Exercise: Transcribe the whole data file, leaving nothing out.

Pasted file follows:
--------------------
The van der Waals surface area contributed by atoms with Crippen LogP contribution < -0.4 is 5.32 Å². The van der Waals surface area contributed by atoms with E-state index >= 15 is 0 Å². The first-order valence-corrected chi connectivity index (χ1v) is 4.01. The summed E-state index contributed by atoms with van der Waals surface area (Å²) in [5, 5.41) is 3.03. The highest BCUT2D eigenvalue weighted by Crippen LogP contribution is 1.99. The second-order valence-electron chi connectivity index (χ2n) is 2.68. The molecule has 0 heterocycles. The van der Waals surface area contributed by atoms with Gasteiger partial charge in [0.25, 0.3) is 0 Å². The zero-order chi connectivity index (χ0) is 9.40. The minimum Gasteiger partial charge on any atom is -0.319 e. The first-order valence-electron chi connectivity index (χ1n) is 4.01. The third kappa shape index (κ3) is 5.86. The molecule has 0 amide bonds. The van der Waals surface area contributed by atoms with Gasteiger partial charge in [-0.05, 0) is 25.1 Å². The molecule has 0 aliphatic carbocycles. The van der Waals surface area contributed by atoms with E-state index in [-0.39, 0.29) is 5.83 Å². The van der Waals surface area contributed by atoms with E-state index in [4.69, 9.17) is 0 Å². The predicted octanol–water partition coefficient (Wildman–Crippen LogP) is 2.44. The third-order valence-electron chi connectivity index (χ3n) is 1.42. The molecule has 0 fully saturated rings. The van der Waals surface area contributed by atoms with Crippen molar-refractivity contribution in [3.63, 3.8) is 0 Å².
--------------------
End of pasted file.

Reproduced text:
The van der Waals surface area contributed by atoms with Crippen LogP contribution < -0.4 is 5.32 Å². The van der Waals surface area contributed by atoms with E-state index >= 15 is 0 Å². The first-order valence-corrected chi connectivity index (χ1v) is 4.01. The summed E-state index contributed by atoms with van der Waals surface area (Å²) in [5, 5.41) is 3.03. The highest BCUT2D eigenvalue weighted by Crippen LogP contribution is 1.99. The second-order valence-electron chi connectivity index (χ2n) is 2.68. The molecule has 0 heterocycles. The van der Waals surface area contributed by atoms with Gasteiger partial charge in [0.25, 0.3) is 0 Å². The zero-order chi connectivity index (χ0) is 9.40. The minimum Gasteiger partial charge on any atom is -0.319 e. The first-order valence-electron chi connectivity index (χ1n) is 4.01. The third kappa shape index (κ3) is 5.86. The molecule has 0 amide bonds. The van der Waals surface area contributed by atoms with Gasteiger partial charge in [-0.05, 0) is 25.1 Å². The molecule has 0 aliphatic carbocycles. The van der Waals surface area contributed by atoms with E-state index in [-0.39, 0.29) is 5.83 Å². The van der Waals surface area contributed by atoms with E-state index in [4.69, 9.17) is 0 Å². The predicted octanol–water partition coefficient (Wildman–Crippen LogP) is 2.44. The third-order valence-electron chi connectivity index (χ3n) is 1.42. The molecule has 0 fully saturated rings. The van der Waals surface area contributed by atoms with Crippen molar-refractivity contribution in [3.63, 3.8) is 0 Å².